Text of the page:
(337a) Mechanistic Interpretations in Methane Activation and Chemical Conversion Catalyzed by Supported Metal Clusters

Authors: 
Chin, Y. (., University of California, Berkeley
Li, M., Jiangsu Polytechnic University
Wei, J., Engelhard Corporation
Iglesia, E., University of California at Berkeley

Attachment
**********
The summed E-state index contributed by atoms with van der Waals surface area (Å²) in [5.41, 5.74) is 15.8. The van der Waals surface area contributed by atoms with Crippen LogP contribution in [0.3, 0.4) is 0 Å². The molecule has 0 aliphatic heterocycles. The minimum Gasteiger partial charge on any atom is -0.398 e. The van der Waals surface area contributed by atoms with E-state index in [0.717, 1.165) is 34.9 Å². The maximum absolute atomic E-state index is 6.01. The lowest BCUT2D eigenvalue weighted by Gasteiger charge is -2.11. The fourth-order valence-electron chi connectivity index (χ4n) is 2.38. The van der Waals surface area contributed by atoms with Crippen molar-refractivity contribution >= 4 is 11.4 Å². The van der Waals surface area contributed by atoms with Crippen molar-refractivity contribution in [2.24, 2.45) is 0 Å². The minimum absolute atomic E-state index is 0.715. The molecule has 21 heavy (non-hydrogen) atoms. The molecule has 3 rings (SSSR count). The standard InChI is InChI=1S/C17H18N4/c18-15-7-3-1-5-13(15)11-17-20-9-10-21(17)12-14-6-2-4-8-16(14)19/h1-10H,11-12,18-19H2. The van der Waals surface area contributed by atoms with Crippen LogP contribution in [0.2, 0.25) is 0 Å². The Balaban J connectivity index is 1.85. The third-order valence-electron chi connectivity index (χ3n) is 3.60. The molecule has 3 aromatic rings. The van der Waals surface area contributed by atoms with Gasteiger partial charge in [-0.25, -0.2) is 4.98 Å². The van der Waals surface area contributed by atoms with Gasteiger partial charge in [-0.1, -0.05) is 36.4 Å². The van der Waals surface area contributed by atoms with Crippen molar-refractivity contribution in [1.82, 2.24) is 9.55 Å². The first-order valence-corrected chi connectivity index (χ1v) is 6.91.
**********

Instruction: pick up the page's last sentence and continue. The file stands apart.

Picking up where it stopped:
Conversion of natural gas with CO2, H2O, and O2 co-reactants over supported Ni, Pt, Rh, and Ru metal clusters are effective routes toward production of hydrogen and synthesis gas. Despite many research efforts, the fundamental kinetics associated with these reactions remains controversial and often contradictory. In this contribution, kinetic and isotopic evidence for the elementary steps and for the metal cluster size effects is provided after rigorously eliminating the inherent transport artifacts and correcting the catalytic turnover for thermodynamic equilibrium. Isotopic studies at conditions relevant to industrial practices demonstrated that the C-H bond activation elementary step is the sole kinetically relevant step for direct decomposition and reforming. CH4 turnover rates are similar for CH4/CO2, CH4/H2O and CH4 decomposition reactions, exhibit a first order dependence on the partial pressure of CH4, and are independent of the identity and concentration of the co-reactants and products. The turnover rates increase with metal dispersion on all samples, apparently because of the high reactivity of coordinatively unsaturated, exposed metal atoms prevalent on small metal clusters. The activation energies measured are similar for reactions of CH4 with CO2 and H2O and for CH4 decomposition on each catalyst, but consistently much higher compared to the CH4 activation on single crystals. These differences do not reflect the titration of very active sites by unreactive carbon, but may arise instead from minority defects on macroscopic crystals, which cannot be maintained on the near-molten surfaces of small metal clusters during catalysis. Supports did not influence turnover rates, except indirectly through their effect on dispersing the metal clusters, as expected from the sole kinetic relevance of C-H bond activation steps catalyzed exclusively by metal surfaces. In the CH4/O2 reaction under excess O2, C-H activation remains as the kinetically relevant step. Turnover rates are, however, significantly higher on these O*-O* site pairs than on the bare metal sites. At low O2 concentrations, an even more reactive vacancy-oxygen *-O* site pairs formed leading to direct partial oxidation of CH4. Competitive reaction of CO and CH4 with O2 demonstrated a CO oxidation rate that is at least three orders of magnitude higher than CH4. CO and H2 became detectable only as O2 was depleted. Even if CO and H2 formed via direct CH4 partial oxidation, they do not leave the reactor before all the O2 was consumed. It is therefore concluded that direct partial oxidation only proceeds at a narrow O2 concentration range of limited relevance in industrial practice. H2-CO mixtures form from partial oxidation reaction via a sequential combustion-reforming pathway.